Applied Mathematics/Engineering Sciences 121 is a journey into the mathematical ideas and computational methods for solving deterministic and stochastic optimization problems. This course is offered in Fall 2014. Lectures will meet on Mondays and Wednesdays, 10:00am-11:30am in
Maxwell Dworkin G125 Science Center A.
Optimization is the problem of making decisions to maximize or minimize an objective in the presence of complicating constraints. The class will take you on a journey through the theory, methods, and application of linear programming, integer programming, Markov chains, and Markov decision processes. You will learn the methods, understand them, practice them, and apply them to problems in business, society, engineering, sports, e-commerce, and medicine. Optimization can bring efficiency throughout society and wherever resources are constrained. Optimization is also used in the design and analysis of engineered systems of all kinds. Linear programming and the beautiful simplex method is at the heart of the class and is the engine for solving optimization problems on a massive scale.
We emphasize modeling, the process of taking a real world problem and transforming it into a formulation that can then be solved by the methods we have developed. Our approach is hands-on and our attitude is can-do: we will examine problems that arise in the world, formulate them into models, and solve them. Interactive team exercises will form part of the class. We will have help from computers, and learn how to use their powers to solve these difficult problems.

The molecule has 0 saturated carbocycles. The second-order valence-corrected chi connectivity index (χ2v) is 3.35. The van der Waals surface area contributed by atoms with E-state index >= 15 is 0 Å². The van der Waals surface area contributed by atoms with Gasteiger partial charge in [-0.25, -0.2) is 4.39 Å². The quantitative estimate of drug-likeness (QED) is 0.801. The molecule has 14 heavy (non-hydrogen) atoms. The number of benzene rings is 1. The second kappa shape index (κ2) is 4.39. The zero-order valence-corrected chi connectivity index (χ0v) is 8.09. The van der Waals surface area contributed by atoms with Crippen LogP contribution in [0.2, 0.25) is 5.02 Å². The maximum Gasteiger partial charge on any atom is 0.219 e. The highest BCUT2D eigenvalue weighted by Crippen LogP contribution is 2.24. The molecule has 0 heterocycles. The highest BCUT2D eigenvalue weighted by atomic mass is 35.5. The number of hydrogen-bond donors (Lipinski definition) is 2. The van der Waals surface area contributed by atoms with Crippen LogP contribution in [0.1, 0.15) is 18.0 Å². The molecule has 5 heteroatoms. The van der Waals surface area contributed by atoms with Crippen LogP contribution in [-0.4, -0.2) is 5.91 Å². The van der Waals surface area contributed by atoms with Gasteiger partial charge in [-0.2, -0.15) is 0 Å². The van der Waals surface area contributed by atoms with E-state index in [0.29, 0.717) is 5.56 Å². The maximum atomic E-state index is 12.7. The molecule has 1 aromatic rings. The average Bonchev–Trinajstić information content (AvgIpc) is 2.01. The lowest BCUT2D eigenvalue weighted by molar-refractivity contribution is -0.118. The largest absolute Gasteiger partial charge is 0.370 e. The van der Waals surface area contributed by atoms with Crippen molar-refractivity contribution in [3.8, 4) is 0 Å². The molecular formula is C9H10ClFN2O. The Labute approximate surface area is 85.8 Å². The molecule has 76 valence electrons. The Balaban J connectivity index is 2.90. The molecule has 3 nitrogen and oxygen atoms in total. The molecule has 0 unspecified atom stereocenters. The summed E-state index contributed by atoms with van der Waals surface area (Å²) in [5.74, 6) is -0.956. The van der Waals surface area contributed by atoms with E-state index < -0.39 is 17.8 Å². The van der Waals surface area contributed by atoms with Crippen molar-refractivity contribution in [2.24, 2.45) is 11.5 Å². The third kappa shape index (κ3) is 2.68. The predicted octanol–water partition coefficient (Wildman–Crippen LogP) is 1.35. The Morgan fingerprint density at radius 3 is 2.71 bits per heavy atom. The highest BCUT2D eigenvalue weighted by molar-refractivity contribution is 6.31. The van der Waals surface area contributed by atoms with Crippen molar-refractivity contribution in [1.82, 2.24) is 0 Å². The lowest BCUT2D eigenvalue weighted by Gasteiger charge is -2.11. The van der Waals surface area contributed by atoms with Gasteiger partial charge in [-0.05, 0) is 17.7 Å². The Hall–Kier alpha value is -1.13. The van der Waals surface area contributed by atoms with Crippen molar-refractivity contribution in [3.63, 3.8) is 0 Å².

See the course schedule for a week to week breakdown of the course.
Officially, Applied Mathematics 21b or Mathematics 21b (or Math 23, 25, 55) and some knowledge of probability and statistics at the level of Statistics 110 or Engineering Sciences 101. Unofficially, a strong desire to learn, some mathematical maturity, and comfort with computational tools will help. If you are unsure of whether you are well prepared for the course, we highly recommend you contact a member of the course staff, and just to come shop the class and see if it is for you.